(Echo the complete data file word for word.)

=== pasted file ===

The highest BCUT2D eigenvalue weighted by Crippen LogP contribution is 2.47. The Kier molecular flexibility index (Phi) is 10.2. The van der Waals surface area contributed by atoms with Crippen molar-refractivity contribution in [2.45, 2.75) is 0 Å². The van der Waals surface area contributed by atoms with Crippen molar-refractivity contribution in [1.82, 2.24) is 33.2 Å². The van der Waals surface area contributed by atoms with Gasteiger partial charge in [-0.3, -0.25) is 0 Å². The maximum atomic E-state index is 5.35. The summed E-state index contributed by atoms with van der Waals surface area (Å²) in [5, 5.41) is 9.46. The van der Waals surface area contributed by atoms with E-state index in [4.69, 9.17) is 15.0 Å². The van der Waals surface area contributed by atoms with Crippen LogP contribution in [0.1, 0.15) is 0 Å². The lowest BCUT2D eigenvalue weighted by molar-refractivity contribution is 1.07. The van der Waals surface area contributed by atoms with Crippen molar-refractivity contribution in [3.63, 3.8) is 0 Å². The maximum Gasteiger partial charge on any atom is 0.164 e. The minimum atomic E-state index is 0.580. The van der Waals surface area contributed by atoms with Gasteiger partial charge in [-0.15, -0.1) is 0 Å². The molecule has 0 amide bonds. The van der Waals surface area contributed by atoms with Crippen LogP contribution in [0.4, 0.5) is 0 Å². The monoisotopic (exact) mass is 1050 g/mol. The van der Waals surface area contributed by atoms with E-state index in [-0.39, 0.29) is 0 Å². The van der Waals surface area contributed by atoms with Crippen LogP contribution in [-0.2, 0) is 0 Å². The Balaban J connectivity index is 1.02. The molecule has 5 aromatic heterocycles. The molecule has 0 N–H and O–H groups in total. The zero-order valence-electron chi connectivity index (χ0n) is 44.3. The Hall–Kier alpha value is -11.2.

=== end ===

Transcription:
The highest BCUT2D eigenvalue weighted by Crippen LogP contribution is 2.47. The Kier molecular flexibility index (Phi) is 10.2. The van der Waals surface area contributed by atoms with Crippen molar-refractivity contribution in [2.45, 2.75) is 0 Å². The van der Waals surface area contributed by atoms with Crippen molar-refractivity contribution in [1.82, 2.24) is 33.2 Å². The van der Waals surface area contributed by atoms with Gasteiger partial charge in [-0.3, -0.25) is 0 Å². The maximum atomic E-state index is 5.35. The summed E-state index contributed by atoms with van der Waals surface area (Å²) in [5, 5.41) is 9.46. The van der Waals surface area contributed by atoms with E-state index in [4.69, 9.17) is 15.0 Å². The van der Waals surface area contributed by atoms with Crippen LogP contribution in [0.1, 0.15) is 0 Å². The lowest BCUT2D eigenvalue weighted by molar-refractivity contribution is 1.07. The van der Waals surface area contributed by atoms with Crippen molar-refractivity contribution in [3.63, 3.8) is 0 Å². The maximum Gasteiger partial charge on any atom is 0.164 e. The minimum atomic E-state index is 0.580. The van der Waals surface area contributed by atoms with Gasteiger partial charge in [-0.15, -0.1) is 0 Å². The molecule has 0 amide bonds. The van der Waals surface area contributed by atoms with Crippen LogP contribution in [0.4, 0.5) is 0 Å². The monoisotopic (exact) mass is 1050 g/mol. The van der Waals surface area contributed by atoms with E-state index in [-0.39, 0.29) is 0 Å². The van der Waals surface area contributed by atoms with Crippen LogP contribution in [-0.2, 0) is 0 Å². The Balaban J connectivity index is 1.02. The molecule has 5 aromatic heterocycles. The molecule has 0 N–H and O–H groups in total. The zero-order valence-electron chi connectivity index (χ0n) is 44.3. The Hall–Kier alpha value is -11.2.